The article you just read was brought to you by a few thousand dedicated readers. Will you join them?

Thanks for coming by The Tyee and reading one of many original articles we’ll post today. Our team works hard to publish in-depth stories on topics that matter on a daily basis. Our motto is: No junk. Just good journalism.

Just as we care about the quality of our reporting, we care about making our stories accessible to all who want to read them and provide a pleasant reading experience. No intrusive ads to distract you. No paywall locking you out of an article you want to read. No clickbait to trick you into reading a sensational article.

There’s a reason why our site is unique and why we don’t have to rely on those tactics — our Tyee Builders program. Tyee Builders are readers who chip in a bit of money each month (or one-time) to our editorial budget. This amazing program allows us to pay our writers fairly, keep our focus on quality over quantity of articles, and provide a pleasant reading experience for those who visit our site.

In the past year, we’ve been able to double our staff team and boost our reporting. We invest all of the revenue we receive into producing more and better journalism. We want to keep growing, but we need your support to do it.

Fewer than 1 in 100 of our average monthly readers are signed up to Tyee Builders. If we reach 1% of our readers signing up to be Tyee Builders, we could continue to grow and do even more.

If you appreciate what The Tyee publishes and want to help us do more, please sign up to be a Tyee Builder today. You pick the amount, and you can cancel any time.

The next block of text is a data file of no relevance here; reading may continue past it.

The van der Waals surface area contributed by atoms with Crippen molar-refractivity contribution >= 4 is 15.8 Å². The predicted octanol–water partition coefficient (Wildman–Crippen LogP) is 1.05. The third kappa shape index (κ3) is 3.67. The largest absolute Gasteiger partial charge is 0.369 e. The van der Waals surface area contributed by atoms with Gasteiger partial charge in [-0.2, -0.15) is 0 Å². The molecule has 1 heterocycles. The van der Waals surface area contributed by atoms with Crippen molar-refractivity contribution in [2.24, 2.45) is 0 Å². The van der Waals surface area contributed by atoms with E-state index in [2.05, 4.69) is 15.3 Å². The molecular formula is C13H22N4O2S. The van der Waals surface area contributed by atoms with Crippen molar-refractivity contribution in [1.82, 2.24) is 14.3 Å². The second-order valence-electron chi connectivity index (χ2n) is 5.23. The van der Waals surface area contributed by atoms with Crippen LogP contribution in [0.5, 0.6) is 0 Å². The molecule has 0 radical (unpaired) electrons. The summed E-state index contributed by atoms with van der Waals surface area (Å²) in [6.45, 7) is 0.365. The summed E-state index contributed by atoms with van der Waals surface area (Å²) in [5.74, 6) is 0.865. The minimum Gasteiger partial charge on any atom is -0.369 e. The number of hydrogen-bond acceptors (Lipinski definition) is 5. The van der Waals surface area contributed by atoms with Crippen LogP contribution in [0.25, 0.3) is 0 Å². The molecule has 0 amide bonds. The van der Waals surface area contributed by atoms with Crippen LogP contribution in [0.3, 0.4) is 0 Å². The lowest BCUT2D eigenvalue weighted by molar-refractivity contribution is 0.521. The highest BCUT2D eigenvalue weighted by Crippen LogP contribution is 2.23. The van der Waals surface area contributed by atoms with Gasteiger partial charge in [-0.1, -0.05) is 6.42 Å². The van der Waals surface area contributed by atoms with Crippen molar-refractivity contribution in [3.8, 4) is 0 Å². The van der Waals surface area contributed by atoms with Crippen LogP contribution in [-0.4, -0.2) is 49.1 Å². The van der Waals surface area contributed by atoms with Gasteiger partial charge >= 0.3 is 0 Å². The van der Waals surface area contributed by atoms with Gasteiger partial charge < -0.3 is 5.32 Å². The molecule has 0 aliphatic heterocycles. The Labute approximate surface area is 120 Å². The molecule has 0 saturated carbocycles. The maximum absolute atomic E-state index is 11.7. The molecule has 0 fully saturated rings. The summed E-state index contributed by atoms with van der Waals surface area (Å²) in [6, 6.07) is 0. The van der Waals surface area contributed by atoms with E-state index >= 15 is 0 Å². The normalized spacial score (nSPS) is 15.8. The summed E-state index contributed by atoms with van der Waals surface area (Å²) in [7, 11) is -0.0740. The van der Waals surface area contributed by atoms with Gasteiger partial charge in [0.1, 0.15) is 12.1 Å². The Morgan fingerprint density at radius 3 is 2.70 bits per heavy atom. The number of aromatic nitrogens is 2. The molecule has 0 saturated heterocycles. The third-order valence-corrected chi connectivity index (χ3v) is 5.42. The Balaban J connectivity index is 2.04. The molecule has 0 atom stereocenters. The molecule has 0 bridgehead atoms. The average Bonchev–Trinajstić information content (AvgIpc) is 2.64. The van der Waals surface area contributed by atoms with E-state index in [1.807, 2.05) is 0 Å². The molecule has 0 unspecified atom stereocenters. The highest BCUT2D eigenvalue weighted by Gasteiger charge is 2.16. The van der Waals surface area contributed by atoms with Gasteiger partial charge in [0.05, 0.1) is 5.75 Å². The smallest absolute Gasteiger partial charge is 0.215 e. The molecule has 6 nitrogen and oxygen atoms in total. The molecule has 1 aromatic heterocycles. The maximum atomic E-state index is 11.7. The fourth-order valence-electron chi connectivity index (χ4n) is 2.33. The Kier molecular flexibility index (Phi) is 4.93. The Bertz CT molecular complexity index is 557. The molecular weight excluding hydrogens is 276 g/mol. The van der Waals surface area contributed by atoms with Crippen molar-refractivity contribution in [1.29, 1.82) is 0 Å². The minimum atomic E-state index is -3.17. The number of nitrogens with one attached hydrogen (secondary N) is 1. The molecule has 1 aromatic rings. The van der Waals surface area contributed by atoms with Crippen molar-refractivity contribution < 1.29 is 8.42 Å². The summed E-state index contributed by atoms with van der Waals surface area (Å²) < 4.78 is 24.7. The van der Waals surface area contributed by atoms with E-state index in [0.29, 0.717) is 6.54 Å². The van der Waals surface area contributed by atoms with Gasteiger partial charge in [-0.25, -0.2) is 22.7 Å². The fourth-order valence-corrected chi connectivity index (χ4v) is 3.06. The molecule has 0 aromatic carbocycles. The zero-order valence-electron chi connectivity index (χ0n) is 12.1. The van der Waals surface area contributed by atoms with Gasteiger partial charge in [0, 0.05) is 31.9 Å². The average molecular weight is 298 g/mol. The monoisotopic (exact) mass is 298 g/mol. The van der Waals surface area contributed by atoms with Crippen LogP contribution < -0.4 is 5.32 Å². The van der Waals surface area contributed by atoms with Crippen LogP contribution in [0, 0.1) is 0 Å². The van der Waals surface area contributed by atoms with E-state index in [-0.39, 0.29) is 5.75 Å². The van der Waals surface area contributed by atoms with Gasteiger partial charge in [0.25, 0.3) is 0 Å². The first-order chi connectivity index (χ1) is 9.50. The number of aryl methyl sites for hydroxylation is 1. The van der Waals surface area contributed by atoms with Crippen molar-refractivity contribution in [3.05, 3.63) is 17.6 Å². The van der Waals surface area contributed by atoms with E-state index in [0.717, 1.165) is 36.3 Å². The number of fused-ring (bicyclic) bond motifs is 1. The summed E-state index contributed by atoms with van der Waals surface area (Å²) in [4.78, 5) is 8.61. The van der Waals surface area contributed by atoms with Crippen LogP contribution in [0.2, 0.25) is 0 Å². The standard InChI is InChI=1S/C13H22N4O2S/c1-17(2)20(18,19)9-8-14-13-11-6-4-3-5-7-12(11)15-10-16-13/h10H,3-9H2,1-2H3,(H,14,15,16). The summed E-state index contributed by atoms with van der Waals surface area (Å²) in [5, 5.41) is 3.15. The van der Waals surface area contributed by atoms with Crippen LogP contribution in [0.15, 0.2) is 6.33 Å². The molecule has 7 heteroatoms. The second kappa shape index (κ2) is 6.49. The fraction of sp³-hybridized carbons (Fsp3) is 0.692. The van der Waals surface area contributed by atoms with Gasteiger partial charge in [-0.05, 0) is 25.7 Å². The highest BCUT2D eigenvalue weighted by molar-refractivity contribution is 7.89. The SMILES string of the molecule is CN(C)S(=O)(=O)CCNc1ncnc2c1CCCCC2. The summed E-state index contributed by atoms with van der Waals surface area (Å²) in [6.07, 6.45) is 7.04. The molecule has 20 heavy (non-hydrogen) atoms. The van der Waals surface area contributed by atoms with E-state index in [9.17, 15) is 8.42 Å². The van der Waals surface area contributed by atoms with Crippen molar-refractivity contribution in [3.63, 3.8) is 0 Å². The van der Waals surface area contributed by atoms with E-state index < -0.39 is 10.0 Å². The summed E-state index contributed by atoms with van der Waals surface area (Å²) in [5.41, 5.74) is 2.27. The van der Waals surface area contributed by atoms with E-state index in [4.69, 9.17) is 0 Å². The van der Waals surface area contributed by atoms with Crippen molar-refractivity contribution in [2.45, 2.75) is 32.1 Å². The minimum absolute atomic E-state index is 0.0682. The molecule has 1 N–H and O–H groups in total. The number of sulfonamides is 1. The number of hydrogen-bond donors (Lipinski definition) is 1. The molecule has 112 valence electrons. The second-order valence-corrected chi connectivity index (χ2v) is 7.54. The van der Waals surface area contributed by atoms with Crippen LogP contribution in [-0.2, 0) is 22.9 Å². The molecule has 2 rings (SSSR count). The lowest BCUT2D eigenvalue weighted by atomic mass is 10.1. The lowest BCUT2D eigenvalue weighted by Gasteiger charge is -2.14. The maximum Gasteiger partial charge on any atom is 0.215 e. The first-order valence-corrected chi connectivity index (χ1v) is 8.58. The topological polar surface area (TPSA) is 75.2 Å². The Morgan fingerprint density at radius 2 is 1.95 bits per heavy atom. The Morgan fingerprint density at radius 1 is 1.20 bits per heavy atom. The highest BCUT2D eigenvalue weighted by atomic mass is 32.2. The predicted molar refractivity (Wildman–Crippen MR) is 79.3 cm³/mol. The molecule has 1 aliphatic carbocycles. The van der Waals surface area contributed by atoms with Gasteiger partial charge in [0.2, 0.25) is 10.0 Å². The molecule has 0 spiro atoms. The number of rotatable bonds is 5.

Support our growing independent newsroom and join Tyee Builders today.
Before you click away, we have something to ask you…

Do you value independent journalism that focuses on the issues that matter? Do you think Canada needs more in-depth, fact-based reporting? So do we. If you’d like to be part of the solution, we’d love it if you joined us in working on it.

The Tyee is an independent, paywall-free, reader-funded publication. While many other newsrooms are getting smaller or shutting down altogether, we’re bucking the trend and growing, while still keeping our articles free and open for everyone to read.

The reason why we’re able to grow and do more, and focus on quality reporting, is because our readers support us in doing that. Over 5,000 Tyee readers chip in to fund our newsroom on a monthly basis, and that supports our rockstar team of dedicated journalists.

Join a community of people who are helping to build a better journalism ecosystem. You pick the amount you’d like to contribute on a monthly basis, and you can cancel any time.

Help us make Canadian media better by joining Tyee Builders today.
We value: Our readers.
Our independence. Our region.
The power of real journalism.
We're reader supported.
Get our newsletter free.
Help pay for our reporting.

Missing from Canada's Political Debate: Natural Security

25-year review of Canada's eco-stewardship reveals neglect across party stripes.

By Chris Wood 3 Jun 2015 | Tyee Solutions Society

Chris Wood, author of Down the Drain: How We Are Failing to Protect Our Water Resources and Dry Spring: The Coming Water Crisis of North America, is co-ordinating editor for Tyee Solutions Society.